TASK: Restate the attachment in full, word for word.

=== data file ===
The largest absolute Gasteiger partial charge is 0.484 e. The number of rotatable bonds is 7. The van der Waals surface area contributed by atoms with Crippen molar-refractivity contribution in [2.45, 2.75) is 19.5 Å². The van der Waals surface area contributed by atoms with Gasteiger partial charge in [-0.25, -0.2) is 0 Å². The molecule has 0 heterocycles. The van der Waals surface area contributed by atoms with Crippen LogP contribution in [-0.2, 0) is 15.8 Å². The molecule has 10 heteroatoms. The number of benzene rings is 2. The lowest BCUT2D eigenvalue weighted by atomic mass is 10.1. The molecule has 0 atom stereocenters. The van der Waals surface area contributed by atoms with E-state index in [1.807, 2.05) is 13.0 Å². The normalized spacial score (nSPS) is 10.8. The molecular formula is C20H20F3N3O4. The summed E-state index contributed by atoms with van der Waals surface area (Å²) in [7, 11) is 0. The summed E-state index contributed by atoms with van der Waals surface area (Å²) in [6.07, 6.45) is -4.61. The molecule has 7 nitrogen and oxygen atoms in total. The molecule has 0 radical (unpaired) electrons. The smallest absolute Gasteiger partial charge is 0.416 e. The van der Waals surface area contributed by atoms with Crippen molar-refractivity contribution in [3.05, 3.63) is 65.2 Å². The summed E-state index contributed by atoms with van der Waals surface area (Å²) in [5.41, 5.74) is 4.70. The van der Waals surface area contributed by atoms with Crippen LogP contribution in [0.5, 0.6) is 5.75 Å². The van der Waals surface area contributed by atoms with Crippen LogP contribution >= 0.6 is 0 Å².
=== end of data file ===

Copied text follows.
The largest absolute Gasteiger partial charge is 0.484 e. The number of rotatable bonds is 7. The van der Waals surface area contributed by atoms with Crippen molar-refractivity contribution in [2.45, 2.75) is 19.5 Å². The van der Waals surface area contributed by atoms with Gasteiger partial charge in [-0.25, -0.2) is 0 Å². The molecule has 0 heterocycles. The van der Waals surface area contributed by atoms with Crippen LogP contribution in [-0.2, 0) is 15.8 Å². The molecule has 10 heteroatoms. The number of benzene rings is 2. The lowest BCUT2D eigenvalue weighted by atomic mass is 10.1. The molecule has 0 atom stereocenters. The van der Waals surface area contributed by atoms with E-state index in [1.807, 2.05) is 13.0 Å². The normalized spacial score (nSPS) is 10.8. The molecular formula is C20H20F3N3O4. The summed E-state index contributed by atoms with van der Waals surface area (Å²) in [7, 11) is 0. The summed E-state index contributed by atoms with van der Waals surface area (Å²) in [6.07, 6.45) is -4.61. The molecule has 7 nitrogen and oxygen atoms in total. The molecule has 0 radical (unpaired) electrons. The smallest absolute Gasteiger partial charge is 0.416 e. The van der Waals surface area contributed by atoms with Crippen molar-refractivity contribution in [3.05, 3.63) is 65.2 Å². The summed E-state index contributed by atoms with van der Waals surface area (Å²) in [5.41, 5.74) is 4.70. The van der Waals surface area contributed by atoms with Crippen LogP contribution in [0.5, 0.6) is 5.75 Å². The van der Waals surface area contributed by atoms with Crippen LogP contribution >= 0.6 is 0 Å².